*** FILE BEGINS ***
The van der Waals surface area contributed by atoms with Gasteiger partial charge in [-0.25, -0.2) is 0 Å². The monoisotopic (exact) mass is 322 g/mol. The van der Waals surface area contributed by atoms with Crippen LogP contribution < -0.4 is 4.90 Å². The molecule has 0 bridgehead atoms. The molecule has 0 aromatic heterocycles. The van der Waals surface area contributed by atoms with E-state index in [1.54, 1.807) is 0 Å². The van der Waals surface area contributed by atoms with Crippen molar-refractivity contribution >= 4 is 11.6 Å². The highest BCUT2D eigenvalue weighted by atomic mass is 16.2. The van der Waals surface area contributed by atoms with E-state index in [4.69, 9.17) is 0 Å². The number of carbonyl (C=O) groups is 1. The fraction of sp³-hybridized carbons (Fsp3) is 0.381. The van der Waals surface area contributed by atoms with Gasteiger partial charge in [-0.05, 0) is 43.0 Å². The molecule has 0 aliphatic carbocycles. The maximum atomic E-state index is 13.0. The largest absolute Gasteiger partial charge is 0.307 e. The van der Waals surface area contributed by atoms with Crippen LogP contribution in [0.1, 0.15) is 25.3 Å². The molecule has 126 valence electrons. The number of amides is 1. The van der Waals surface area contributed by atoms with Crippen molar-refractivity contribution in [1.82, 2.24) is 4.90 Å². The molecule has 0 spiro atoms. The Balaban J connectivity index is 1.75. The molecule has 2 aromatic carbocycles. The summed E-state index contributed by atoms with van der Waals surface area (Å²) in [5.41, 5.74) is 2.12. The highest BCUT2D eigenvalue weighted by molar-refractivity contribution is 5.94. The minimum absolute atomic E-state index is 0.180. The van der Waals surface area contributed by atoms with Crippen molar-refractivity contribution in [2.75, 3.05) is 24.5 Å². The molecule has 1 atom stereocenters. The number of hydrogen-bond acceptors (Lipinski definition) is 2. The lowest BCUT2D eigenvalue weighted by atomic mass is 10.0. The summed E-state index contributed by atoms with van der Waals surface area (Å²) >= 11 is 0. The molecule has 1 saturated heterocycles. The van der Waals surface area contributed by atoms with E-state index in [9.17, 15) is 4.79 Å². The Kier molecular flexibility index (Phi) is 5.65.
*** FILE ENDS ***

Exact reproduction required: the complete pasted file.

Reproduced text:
The van der Waals surface area contributed by atoms with Gasteiger partial charge in [-0.25, -0.2) is 0 Å². The monoisotopic (exact) mass is 322 g/mol. The van der Waals surface area contributed by atoms with Crippen LogP contribution < -0.4 is 4.90 Å². The molecule has 0 bridgehead atoms. The molecule has 0 aromatic heterocycles. The van der Waals surface area contributed by atoms with E-state index in [1.54, 1.807) is 0 Å². The van der Waals surface area contributed by atoms with Crippen molar-refractivity contribution >= 4 is 11.6 Å². The highest BCUT2D eigenvalue weighted by atomic mass is 16.2. The van der Waals surface area contributed by atoms with E-state index in [4.69, 9.17) is 0 Å². The number of carbonyl (C=O) groups is 1. The fraction of sp³-hybridized carbons (Fsp3) is 0.381. The van der Waals surface area contributed by atoms with Gasteiger partial charge in [-0.05, 0) is 43.0 Å². The molecule has 0 aliphatic carbocycles. The maximum atomic E-state index is 13.0. The largest absolute Gasteiger partial charge is 0.307 e. The van der Waals surface area contributed by atoms with Crippen LogP contribution in [0.1, 0.15) is 25.3 Å². The molecule has 126 valence electrons. The number of amides is 1. The van der Waals surface area contributed by atoms with Crippen molar-refractivity contribution in [1.82, 2.24) is 4.90 Å². The molecule has 0 spiro atoms. The Balaban J connectivity index is 1.75. The molecule has 2 aromatic carbocycles. The summed E-state index contributed by atoms with van der Waals surface area (Å²) in [5.41, 5.74) is 2.12. The highest BCUT2D eigenvalue weighted by molar-refractivity contribution is 5.94. The minimum absolute atomic E-state index is 0.180. The van der Waals surface area contributed by atoms with Crippen molar-refractivity contribution in [2.75, 3.05) is 24.5 Å². The molecule has 1 atom stereocenters. The number of hydrogen-bond acceptors (Lipinski definition) is 2. The lowest BCUT2D eigenvalue weighted by atomic mass is 10.0. The summed E-state index contributed by atoms with van der Waals surface area (Å²) >= 11 is 0. The molecule has 1 saturated heterocycles. The van der Waals surface area contributed by atoms with E-state index in [9.17, 15) is 4.79 Å². The Kier molecular flexibility index (Phi) is 5.65.